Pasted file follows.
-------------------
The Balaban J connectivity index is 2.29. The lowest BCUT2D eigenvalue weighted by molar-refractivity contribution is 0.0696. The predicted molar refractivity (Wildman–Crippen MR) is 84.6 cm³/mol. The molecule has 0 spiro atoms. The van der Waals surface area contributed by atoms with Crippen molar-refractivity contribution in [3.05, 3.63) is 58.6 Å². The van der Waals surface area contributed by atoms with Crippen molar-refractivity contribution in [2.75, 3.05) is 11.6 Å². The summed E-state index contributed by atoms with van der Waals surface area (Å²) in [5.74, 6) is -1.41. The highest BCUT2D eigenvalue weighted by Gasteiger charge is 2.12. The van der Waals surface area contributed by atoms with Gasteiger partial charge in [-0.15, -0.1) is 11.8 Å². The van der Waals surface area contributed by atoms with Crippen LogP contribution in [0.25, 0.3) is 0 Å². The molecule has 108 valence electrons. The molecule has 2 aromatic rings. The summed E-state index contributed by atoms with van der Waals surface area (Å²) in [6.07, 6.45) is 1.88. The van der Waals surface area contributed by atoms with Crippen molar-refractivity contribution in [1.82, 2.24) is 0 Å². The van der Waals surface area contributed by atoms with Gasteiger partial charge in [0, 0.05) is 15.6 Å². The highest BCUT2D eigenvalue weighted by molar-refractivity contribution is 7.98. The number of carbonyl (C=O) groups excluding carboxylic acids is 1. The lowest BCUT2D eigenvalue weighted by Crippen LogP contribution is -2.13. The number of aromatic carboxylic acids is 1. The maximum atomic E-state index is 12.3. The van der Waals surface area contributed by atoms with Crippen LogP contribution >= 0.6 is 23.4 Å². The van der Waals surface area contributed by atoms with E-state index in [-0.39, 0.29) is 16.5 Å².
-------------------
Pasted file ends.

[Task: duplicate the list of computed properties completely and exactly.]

The Balaban J connectivity index is 2.29. The lowest BCUT2D eigenvalue weighted by molar-refractivity contribution is 0.0696. The predicted molar refractivity (Wildman–Crippen MR) is 84.6 cm³/mol. The molecule has 0 spiro atoms. The van der Waals surface area contributed by atoms with Crippen molar-refractivity contribution in [3.05, 3.63) is 58.6 Å². The van der Waals surface area contributed by atoms with Crippen molar-refractivity contribution in [2.75, 3.05) is 11.6 Å². The summed E-state index contributed by atoms with van der Waals surface area (Å²) in [5.74, 6) is -1.41. The highest BCUT2D eigenvalue weighted by Gasteiger charge is 2.12. The van der Waals surface area contributed by atoms with Gasteiger partial charge in [-0.15, -0.1) is 11.8 Å². The van der Waals surface area contributed by atoms with Crippen LogP contribution in [0.25, 0.3) is 0 Å². The molecule has 108 valence electrons. The molecule has 2 aromatic rings. The summed E-state index contributed by atoms with van der Waals surface area (Å²) in [6.07, 6.45) is 1.88. The van der Waals surface area contributed by atoms with Crippen molar-refractivity contribution in [1.82, 2.24) is 0 Å². The van der Waals surface area contributed by atoms with Gasteiger partial charge in [0, 0.05) is 15.6 Å². The highest BCUT2D eigenvalue weighted by molar-refractivity contribution is 7.98. The number of carbonyl (C=O) groups excluding carboxylic acids is 1. The lowest BCUT2D eigenvalue weighted by Crippen LogP contribution is -2.13. The number of aromatic carboxylic acids is 1. The maximum atomic E-state index is 12.3. The van der Waals surface area contributed by atoms with Crippen LogP contribution >= 0.6 is 23.4 Å². The van der Waals surface area contributed by atoms with E-state index in [-0.39, 0.29) is 16.5 Å².